The opinion of the court was delivered by: Taylor, Justice.
On March 22, 1957, the Circuit Court issued a rule to show cause, based on a verified petition, as to why respondents herein should not be required to submit to arbitration the differences between the parties according to the terms of an alleged contract which called for arbitration in case of dispute. No other relief was sought in the action.
Saturday, May 30, 1957, was set as the hearing date, and no return to the rule was required to be served prior to that date.
On the date set for the hearing, respondent's attorney was under National Guard orders to be at Fort Jackson for a weekend problem. He attempted unsuccessfully to get his adversary to agree to another date before or after May 30 for the hearing and thereupon wrote to Judge Littlejohn (copies to opposing counsel), who issued the rule, asking for a continuance, and in the alternative, setting forth the position of the respondents as to the rule in case the Court decided to proceed to hear the matter. The Judge apparently hesitated to rule upon the motion for a continuance in the absence of counsel.
This appeal raises two kindred questions: 1. Was appellant entitled to the relief sought as a matter of law; and 2. Were the respondents in default?
Independent of the letters sent to the hearing Judge which were made a part of the record, we think that the petition itself, when read in connection with the exhibits, warrants the conclusions that the alleged right to arbitration is factually in dispute, that respondents are entitled to answer, and the issues determined in the conventional fashion. In this case, the rule to show cause was actually only a substitute for a motion, whereby the moving party sought the ultimate relief asked for in the action without trying the case. Rules to show cause, under Circuit Court Rule 56, have, in this State, been used somewhat interchangeably with motions; and the hearing Judge was of the opinion that the case should not be tried on a rule to show cause, and we find no error therein.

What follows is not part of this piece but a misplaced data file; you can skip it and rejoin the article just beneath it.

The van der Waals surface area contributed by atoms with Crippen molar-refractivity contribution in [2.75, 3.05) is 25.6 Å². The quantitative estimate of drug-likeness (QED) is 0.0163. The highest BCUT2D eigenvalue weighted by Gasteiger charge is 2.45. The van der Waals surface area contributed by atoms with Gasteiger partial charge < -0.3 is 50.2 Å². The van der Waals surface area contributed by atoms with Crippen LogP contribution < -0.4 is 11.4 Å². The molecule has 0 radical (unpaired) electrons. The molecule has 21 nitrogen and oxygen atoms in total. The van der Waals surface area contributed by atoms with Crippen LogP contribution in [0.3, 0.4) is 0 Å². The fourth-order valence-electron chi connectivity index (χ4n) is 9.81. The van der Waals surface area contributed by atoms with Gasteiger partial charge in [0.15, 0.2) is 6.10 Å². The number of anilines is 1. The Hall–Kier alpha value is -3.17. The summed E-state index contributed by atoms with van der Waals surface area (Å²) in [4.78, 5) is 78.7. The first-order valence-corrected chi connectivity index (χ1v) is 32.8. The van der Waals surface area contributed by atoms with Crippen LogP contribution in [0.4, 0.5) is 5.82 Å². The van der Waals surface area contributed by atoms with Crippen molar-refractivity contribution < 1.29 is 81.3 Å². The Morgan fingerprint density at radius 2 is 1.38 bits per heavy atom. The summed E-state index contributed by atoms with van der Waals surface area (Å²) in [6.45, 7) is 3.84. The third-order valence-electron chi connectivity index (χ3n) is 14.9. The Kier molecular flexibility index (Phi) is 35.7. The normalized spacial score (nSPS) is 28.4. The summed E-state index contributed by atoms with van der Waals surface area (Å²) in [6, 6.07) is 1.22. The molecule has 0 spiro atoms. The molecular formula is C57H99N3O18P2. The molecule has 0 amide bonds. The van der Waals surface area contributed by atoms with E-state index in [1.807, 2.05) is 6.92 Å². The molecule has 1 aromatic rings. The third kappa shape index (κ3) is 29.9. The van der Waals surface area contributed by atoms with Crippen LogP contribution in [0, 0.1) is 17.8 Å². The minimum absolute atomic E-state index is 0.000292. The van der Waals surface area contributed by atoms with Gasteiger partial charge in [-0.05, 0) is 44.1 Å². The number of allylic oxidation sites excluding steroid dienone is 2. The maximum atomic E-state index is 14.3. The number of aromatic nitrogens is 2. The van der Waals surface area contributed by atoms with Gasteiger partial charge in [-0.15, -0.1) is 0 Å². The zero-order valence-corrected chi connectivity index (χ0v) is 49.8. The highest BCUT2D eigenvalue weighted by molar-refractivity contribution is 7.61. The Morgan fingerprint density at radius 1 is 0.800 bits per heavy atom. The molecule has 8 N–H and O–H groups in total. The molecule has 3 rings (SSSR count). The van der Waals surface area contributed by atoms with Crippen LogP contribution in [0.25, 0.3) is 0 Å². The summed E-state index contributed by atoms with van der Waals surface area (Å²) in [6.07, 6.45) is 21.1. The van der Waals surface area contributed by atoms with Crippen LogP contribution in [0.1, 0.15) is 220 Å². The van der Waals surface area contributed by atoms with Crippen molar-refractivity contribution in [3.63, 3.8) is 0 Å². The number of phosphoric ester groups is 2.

Neither do we find error in the failure of the Court to declare respondents in default. Under the facts stated above it would indeed be a harsh application of the rule to do so. Except for the conclusions reached in the Court below, we are sure the Judge would have seriously considered the motion for a continuance. Further, the Court in its discretion may permit the filing of an answer after the appointed time, and we find no abuse thereof in instant case, Board of Directors of Theological Seminary v. Lowrance, 126 S.C. 89, 119 S.E. 383; Pike v. Spartanburg Ry., Gas & Electric Co., 65 S.C. 409, 43 S.E. 869; Regenstein v. Pearlstein, 30 S.C. 192, 8 S.E. 850; B.F. Avery & Son v. Bennett, 104 S.C. 419, 89 S.E. 466.
The order appealed from is affirmed with respondent being permitted to file answer within twenty days after the filing of the remittitur herein.
STUKES, C.J., and OXNER, LEGGE and MOSS, JJ., concur.
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